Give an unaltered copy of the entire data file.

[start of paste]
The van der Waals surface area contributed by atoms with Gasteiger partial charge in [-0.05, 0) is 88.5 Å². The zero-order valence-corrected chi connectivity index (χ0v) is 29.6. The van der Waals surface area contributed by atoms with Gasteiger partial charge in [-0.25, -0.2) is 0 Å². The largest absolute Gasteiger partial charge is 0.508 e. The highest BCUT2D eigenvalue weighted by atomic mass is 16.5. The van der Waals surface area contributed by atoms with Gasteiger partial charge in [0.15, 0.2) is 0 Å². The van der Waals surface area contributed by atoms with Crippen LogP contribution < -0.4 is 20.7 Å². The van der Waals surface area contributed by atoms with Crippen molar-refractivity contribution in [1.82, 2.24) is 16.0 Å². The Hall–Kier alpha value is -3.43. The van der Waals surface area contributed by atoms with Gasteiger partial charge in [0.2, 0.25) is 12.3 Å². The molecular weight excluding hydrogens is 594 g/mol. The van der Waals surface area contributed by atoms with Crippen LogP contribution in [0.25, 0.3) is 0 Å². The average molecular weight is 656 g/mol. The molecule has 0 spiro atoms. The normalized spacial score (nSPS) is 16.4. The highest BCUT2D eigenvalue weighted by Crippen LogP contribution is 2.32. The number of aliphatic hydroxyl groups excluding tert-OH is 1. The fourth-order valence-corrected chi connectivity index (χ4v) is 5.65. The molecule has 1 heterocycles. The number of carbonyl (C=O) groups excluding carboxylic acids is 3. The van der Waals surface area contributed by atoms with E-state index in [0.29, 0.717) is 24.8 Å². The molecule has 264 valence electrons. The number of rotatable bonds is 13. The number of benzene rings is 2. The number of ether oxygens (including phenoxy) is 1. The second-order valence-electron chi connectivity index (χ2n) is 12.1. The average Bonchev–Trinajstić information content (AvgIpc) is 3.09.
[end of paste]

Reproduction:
The van der Waals surface area contributed by atoms with Gasteiger partial charge in [-0.05, 0) is 88.5 Å². The zero-order valence-corrected chi connectivity index (χ0v) is 29.6. The van der Waals surface area contributed by atoms with Gasteiger partial charge in [-0.25, -0.2) is 0 Å². The largest absolute Gasteiger partial charge is 0.508 e. The highest BCUT2D eigenvalue weighted by atomic mass is 16.5. The van der Waals surface area contributed by atoms with Gasteiger partial charge in [0.15, 0.2) is 0 Å². The van der Waals surface area contributed by atoms with Crippen LogP contribution < -0.4 is 20.7 Å². The van der Waals surface area contributed by atoms with Crippen molar-refractivity contribution in [1.82, 2.24) is 16.0 Å². The Hall–Kier alpha value is -3.43. The van der Waals surface area contributed by atoms with Gasteiger partial charge in [0.2, 0.25) is 12.3 Å². The molecular weight excluding hydrogens is 594 g/mol. The van der Waals surface area contributed by atoms with Crippen LogP contribution in [0.25, 0.3) is 0 Å². The average molecular weight is 656 g/mol. The molecule has 0 spiro atoms. The normalized spacial score (nSPS) is 16.4. The highest BCUT2D eigenvalue weighted by Crippen LogP contribution is 2.32. The number of aliphatic hydroxyl groups excluding tert-OH is 1. The fourth-order valence-corrected chi connectivity index (χ4v) is 5.65. The molecule has 1 heterocycles. The number of carbonyl (C=O) groups excluding carboxylic acids is 3. The van der Waals surface area contributed by atoms with E-state index in [0.29, 0.717) is 24.8 Å². The molecule has 264 valence electrons. The number of rotatable bonds is 13. The number of benzene rings is 2. The number of ether oxygens (including phenoxy) is 1. The second-order valence-electron chi connectivity index (χ2n) is 12.1. The average Bonchev–Trinajstić information content (AvgIpc) is 3.09.